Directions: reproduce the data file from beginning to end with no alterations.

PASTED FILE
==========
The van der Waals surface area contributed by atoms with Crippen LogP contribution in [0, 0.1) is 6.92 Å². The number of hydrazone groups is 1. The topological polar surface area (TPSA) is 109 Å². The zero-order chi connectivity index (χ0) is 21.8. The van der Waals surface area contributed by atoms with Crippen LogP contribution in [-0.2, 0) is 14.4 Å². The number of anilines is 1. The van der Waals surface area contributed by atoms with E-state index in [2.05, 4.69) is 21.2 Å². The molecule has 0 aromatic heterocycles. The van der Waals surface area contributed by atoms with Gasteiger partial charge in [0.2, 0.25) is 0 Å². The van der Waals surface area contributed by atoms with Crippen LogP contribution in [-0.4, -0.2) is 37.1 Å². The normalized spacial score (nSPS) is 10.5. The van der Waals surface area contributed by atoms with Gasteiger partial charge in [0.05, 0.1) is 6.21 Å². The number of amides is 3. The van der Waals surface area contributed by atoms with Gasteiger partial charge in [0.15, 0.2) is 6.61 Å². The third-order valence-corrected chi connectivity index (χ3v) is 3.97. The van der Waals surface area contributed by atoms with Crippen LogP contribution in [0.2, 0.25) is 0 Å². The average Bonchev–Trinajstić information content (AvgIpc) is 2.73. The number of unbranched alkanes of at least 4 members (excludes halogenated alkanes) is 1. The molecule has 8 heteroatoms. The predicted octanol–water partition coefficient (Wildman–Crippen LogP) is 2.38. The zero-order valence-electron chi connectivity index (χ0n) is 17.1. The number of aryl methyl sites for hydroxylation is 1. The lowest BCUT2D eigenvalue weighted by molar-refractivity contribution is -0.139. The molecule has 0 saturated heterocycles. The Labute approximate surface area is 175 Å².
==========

The van der Waals surface area contributed by atoms with Crippen LogP contribution in [0, 0.1) is 6.92 Å². The number of hydrazone groups is 1. The topological polar surface area (TPSA) is 109 Å². The zero-order chi connectivity index (χ0) is 21.8. The van der Waals surface area contributed by atoms with Crippen LogP contribution in [-0.2, 0) is 14.4 Å². The number of anilines is 1. The van der Waals surface area contributed by atoms with E-state index in [2.05, 4.69) is 21.2 Å². The molecule has 0 aromatic heterocycles. The van der Waals surface area contributed by atoms with Gasteiger partial charge in [0.2, 0.25) is 0 Å². The van der Waals surface area contributed by atoms with Crippen LogP contribution in [-0.4, -0.2) is 37.1 Å². The normalized spacial score (nSPS) is 10.5. The van der Waals surface area contributed by atoms with Gasteiger partial charge in [0.05, 0.1) is 6.21 Å². The number of amides is 3. The van der Waals surface area contributed by atoms with Gasteiger partial charge in [0.15, 0.2) is 6.61 Å². The third-order valence-corrected chi connectivity index (χ3v) is 3.97. The van der Waals surface area contributed by atoms with Crippen LogP contribution in [0.2, 0.25) is 0 Å². The average Bonchev–Trinajstić information content (AvgIpc) is 2.73. The number of unbranched alkanes of at least 4 members (excludes halogenated alkanes) is 1. The molecule has 8 heteroatoms. The predicted octanol–water partition coefficient (Wildman–Crippen LogP) is 2.38. The zero-order valence-electron chi connectivity index (χ0n) is 17.1. The number of aryl methyl sites for hydroxylation is 1. The lowest BCUT2D eigenvalue weighted by molar-refractivity contribution is -0.139. The molecule has 0 saturated heterocycles. The Labute approximate surface area is 175 Å².